Etymology: Sanguinaria: Latin sanguinarius meaning "bleeding," referring to juice from broken root
Plants: erect, perennial, 3"-6" tall forb; stout rhizomes with red juice
Leaves: solitary, basal, large, 3-9 lobed, long-stalked, rubbery
Flowers: white, 7 or more-parted, 1"-2 1/3" wide, 4 of the petals often longer than the others; solitary on a stalk up to 6" long; blooms April-May
Habitat: dry to moderate moisture; woods, forests; in rich soil
Hazardous: Careful, this plant is hazardous!
Conservation Status: Native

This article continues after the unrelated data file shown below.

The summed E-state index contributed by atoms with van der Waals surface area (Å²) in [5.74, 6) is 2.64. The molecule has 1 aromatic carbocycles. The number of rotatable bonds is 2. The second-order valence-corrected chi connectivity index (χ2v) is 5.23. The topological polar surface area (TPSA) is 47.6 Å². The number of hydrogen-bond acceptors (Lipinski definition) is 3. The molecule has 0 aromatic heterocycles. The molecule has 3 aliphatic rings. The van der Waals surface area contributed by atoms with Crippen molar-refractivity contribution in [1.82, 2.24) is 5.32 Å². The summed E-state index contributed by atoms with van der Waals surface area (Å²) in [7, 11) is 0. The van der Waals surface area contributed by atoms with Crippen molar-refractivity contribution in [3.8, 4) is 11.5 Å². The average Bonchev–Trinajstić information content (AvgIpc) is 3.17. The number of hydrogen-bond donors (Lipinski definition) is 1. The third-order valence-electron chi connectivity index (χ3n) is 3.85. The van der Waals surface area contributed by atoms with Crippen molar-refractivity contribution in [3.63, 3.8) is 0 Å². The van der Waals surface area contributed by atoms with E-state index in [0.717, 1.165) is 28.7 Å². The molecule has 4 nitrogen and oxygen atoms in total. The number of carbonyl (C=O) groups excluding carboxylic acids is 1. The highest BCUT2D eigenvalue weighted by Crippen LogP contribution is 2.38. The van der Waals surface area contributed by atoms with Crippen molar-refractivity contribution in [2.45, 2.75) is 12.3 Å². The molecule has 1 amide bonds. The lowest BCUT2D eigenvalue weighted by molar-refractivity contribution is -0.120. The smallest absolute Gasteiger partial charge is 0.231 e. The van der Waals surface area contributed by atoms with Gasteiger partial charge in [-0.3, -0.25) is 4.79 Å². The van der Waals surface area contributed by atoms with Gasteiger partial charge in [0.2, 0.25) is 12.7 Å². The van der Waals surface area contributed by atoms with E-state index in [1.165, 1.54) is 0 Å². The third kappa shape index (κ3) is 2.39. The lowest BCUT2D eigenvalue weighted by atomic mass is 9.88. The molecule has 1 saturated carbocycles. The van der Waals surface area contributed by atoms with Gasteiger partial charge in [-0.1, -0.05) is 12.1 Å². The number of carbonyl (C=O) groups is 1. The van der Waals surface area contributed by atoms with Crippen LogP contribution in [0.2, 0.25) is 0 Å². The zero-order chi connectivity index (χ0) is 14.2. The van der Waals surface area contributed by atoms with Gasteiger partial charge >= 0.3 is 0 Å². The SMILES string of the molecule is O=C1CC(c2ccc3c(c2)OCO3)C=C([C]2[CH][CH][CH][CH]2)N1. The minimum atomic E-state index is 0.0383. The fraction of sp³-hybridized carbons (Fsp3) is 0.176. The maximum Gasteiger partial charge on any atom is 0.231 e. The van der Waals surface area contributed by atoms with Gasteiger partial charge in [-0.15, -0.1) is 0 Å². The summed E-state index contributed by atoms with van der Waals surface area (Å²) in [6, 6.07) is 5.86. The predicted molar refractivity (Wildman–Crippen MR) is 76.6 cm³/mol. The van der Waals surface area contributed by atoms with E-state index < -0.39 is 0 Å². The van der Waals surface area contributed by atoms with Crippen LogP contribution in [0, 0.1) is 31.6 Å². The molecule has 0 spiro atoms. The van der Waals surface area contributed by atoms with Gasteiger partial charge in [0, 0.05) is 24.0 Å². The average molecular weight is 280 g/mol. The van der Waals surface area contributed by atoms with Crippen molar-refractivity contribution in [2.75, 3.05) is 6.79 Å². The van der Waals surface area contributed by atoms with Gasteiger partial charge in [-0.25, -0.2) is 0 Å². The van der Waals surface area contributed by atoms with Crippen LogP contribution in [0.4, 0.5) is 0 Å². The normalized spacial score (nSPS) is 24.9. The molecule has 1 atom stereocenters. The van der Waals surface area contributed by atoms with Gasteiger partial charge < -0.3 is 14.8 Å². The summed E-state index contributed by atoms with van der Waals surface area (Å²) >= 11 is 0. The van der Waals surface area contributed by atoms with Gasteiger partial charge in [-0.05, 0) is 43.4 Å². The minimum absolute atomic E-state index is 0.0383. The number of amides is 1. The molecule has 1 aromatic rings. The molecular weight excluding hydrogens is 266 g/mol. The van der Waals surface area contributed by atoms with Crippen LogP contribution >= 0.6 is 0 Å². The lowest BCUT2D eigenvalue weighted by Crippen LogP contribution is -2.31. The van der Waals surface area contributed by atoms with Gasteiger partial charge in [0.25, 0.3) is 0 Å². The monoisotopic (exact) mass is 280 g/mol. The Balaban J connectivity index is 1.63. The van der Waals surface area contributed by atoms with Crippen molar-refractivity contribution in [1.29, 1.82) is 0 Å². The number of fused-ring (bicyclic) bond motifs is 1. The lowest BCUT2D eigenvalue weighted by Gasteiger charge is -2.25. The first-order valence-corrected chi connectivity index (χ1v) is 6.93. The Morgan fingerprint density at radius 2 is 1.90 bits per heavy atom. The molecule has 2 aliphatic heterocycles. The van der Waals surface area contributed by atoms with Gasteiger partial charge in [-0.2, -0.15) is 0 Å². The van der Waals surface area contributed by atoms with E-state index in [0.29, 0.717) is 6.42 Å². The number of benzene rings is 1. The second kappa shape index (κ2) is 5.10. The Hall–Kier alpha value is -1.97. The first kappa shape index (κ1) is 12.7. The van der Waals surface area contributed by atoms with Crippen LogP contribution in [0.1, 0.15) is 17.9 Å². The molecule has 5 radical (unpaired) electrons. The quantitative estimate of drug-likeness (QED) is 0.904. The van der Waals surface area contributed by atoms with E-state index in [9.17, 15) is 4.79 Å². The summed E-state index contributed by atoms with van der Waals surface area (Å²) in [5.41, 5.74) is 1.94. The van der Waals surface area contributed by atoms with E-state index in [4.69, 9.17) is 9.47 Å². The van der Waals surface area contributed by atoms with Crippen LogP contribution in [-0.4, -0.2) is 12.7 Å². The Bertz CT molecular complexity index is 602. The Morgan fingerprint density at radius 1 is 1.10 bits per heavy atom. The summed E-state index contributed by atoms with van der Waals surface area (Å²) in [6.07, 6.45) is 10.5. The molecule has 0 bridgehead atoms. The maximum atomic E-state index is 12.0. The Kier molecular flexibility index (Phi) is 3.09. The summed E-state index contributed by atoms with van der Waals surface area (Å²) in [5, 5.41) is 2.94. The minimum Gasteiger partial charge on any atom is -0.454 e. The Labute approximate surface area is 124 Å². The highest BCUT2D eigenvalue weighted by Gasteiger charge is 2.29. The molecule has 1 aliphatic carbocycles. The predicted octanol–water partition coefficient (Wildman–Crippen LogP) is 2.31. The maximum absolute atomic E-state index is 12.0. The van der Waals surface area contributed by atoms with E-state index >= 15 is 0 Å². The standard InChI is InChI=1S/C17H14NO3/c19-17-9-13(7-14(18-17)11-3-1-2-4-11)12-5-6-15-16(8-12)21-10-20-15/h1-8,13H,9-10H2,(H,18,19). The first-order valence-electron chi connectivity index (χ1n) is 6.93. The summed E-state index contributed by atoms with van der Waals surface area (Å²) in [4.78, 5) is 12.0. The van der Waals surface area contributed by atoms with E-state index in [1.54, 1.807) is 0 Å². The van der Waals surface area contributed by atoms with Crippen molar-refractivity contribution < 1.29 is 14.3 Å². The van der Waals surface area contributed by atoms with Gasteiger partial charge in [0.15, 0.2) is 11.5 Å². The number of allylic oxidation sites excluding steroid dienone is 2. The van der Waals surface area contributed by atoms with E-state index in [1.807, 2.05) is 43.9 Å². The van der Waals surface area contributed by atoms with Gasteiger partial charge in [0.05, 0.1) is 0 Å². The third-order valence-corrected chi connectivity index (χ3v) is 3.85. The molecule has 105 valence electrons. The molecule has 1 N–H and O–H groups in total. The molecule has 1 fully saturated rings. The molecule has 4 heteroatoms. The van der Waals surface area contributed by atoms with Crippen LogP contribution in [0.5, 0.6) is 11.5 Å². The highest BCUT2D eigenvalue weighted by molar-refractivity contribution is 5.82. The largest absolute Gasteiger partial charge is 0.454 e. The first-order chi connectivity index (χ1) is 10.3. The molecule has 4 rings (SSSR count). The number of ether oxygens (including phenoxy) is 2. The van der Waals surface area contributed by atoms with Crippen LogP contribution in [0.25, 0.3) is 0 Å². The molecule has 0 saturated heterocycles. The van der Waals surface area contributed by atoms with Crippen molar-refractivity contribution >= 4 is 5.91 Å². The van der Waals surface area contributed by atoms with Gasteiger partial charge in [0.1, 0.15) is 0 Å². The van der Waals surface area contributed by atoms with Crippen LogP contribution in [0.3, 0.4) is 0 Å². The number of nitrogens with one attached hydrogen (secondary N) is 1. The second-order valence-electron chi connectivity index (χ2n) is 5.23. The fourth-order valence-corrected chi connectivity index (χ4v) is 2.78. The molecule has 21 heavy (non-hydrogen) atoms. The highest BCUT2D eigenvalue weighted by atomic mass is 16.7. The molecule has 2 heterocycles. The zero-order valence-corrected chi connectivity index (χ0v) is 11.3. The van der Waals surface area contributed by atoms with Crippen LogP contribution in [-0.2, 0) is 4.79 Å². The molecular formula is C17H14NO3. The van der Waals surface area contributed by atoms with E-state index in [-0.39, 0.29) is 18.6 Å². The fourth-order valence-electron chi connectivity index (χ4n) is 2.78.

Flora of North America: Flora of North America Floristic Rating: Coefficient of Conservatism = 6, Wetland Indicator = FACU-* USDA Plants Database: Federal Distribution and detailed information including photos Dan Tenaglia's The Missouri Flora: Fabulous photographs; detailed descriptions; color and leave arrangement key. David G. Smith's "Delaware Wilflowers": Beautiful photographs; descriptions Illinois Wildflowers: Wonderful photographs; detailed descriptions; color and leaf arrangement key Purple Sage - Ethnobotanical Information: Detailed usage, preparation, and other helpful information Southwest School of Botanical Medicine: Britton & Brown Illustrated Flora - 2nd Edition (1913) "An Illustrated Flora of the Northern United States and Canada"